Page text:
Featured Map for 13 January 2023:
Air Florida 90 Anniversary


Air Florida logo
Today marks the 41st anniversary of the crash of Air Florida 90, a scheduled flight from Washington National Airport to Fort Lauderdale with an intermediate stop at Tampa International Airport. Less than a minute after takeoff, N62AF, a Boeing 737-222, crashed into the 14th Street Bridge over the Potomac River, killing 74 of 79 people aboard the aircraft plus four people on the ground.

Here is the NTSB's synopsis of the accident:

On January 13, 1982, Air Florida Flight 90, a Boeing 737-222 (N62AF), was a scheduled flight to Fort Lauderdale, Florida, from Washington National Airport, Washington, D.C. There were 74 passengers, including 3 infants, and 5 crewmembers on board. The flight's scheduled departure time was delayed about 1 hour 45 minutes due to a moderate to heavy snowfall which necessitated the temporary closing of the airport.

Following takeoff from runway 36, which was made with snow and/or ice adhering to the aircraft, the aircraft at 1601 e.s.t crashed into the barrier wall of the northbound span of the 14th Street Bridge, which connects the District of Columbia with Arlington County, Virginia, and plunged into the ice-covered Potomac River. It came to rest on the west side of the bridge 0.75 nmi from the departure end of runway 36. Four passengers and one crewmember survived the crash.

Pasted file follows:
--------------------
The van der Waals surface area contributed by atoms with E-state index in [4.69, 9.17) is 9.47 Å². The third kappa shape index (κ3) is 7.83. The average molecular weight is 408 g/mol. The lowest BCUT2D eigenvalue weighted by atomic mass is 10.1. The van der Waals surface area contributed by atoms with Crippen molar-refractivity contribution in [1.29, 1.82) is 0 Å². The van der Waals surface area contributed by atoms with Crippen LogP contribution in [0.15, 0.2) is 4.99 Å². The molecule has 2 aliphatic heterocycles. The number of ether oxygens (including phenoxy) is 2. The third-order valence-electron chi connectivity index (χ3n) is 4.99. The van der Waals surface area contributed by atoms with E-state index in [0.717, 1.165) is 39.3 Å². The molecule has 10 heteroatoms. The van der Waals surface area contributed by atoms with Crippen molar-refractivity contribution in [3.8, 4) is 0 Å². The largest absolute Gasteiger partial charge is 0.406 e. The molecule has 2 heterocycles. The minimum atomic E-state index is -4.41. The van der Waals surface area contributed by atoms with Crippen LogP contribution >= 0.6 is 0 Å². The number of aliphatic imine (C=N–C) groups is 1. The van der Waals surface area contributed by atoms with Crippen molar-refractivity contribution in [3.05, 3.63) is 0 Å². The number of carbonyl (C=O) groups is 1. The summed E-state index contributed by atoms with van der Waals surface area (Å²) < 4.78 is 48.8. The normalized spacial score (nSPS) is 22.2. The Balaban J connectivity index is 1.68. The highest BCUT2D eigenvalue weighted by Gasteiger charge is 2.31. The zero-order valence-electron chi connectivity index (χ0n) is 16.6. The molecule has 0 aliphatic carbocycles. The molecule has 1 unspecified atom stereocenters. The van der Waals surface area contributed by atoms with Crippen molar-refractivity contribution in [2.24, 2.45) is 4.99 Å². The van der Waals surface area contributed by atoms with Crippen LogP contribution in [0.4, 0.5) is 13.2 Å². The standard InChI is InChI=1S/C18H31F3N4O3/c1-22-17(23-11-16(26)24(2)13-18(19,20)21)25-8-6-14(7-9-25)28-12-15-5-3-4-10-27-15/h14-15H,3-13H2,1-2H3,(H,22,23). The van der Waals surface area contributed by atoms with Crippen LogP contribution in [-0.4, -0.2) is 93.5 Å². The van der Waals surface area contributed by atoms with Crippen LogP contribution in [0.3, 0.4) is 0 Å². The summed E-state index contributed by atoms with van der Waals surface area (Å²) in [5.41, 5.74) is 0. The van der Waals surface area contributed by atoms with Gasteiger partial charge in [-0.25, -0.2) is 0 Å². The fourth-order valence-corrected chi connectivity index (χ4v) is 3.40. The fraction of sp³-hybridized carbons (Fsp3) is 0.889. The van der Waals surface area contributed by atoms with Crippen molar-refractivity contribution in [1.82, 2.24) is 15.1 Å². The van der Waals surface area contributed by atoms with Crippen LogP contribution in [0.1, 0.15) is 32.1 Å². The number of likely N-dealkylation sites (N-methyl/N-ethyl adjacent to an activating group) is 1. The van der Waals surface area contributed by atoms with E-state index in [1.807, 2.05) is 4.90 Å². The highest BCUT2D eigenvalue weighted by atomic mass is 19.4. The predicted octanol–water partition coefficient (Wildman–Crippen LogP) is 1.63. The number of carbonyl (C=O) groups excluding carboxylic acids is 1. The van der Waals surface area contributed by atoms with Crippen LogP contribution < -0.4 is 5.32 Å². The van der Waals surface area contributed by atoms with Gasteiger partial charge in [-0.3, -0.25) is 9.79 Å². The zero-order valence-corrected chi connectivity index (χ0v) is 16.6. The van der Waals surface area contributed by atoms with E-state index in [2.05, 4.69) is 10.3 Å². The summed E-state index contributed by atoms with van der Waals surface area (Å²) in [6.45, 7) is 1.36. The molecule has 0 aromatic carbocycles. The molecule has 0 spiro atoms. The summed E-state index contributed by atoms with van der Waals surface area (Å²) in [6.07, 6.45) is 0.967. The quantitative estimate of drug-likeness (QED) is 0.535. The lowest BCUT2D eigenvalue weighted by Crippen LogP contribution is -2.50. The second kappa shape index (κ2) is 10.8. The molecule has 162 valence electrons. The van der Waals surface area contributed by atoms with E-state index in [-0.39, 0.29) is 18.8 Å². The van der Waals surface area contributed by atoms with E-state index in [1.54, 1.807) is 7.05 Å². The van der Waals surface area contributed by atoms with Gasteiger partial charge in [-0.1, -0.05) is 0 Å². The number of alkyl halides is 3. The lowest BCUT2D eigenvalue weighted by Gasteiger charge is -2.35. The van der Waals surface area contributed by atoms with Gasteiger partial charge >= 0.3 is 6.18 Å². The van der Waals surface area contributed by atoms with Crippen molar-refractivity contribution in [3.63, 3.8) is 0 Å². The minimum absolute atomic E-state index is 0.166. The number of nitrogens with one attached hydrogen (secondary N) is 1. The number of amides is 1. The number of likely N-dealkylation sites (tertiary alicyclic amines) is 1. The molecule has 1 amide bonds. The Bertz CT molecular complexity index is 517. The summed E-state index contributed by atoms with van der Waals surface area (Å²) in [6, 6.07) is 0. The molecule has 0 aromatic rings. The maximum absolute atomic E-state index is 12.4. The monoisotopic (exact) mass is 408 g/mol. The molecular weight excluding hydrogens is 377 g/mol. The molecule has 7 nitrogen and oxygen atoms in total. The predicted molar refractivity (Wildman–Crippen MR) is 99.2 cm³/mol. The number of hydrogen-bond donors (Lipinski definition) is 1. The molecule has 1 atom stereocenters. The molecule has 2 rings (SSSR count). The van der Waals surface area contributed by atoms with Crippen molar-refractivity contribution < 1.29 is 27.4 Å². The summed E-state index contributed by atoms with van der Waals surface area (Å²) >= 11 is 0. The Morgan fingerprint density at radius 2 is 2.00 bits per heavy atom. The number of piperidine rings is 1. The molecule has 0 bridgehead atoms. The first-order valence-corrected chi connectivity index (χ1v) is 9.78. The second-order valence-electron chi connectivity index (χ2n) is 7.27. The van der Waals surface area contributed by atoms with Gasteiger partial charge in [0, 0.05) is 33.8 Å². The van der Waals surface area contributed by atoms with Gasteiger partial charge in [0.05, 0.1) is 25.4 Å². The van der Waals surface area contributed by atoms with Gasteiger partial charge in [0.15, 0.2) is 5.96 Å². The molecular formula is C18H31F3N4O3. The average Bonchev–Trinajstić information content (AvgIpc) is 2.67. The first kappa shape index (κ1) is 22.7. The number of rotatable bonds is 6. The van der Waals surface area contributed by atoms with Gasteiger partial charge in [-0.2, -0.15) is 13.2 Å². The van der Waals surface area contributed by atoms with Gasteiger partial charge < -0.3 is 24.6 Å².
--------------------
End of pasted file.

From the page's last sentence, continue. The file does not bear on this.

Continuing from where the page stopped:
When the aircraft hit the bridge, it struck seven occupied vehicles and then tore away a section of the bridge barrier wall and bridge railing. Four persons in the vehicles were killed; four were injured.

The NTSB determined the probable cause to be pilot error:

The National Transportation Safety Board determines that the probable cause of this accident was the flight crew's failure to use engine anti-ice during ground operation and takeoff, their decision to take off with snow ice on the airfoil surfaces of the aircraft, and the captain's failure to reject the takeoff during the early stage when his attention was called to anomalous engine instrument readings. Contributing to the accident were the prolonged ground delay between deicing and the receipt of ATC takeoff clearance during which the airplane was exposed to continual precipitation, the known inherent pitch characteristics of the B-737 aircraft when the leading edge is contaminated with even small amounts of snow or ice, and the limited experience of the flight crew in jet transport winter operations.

Today's Featured Map shows the planned route of the flight.

References and additional information:



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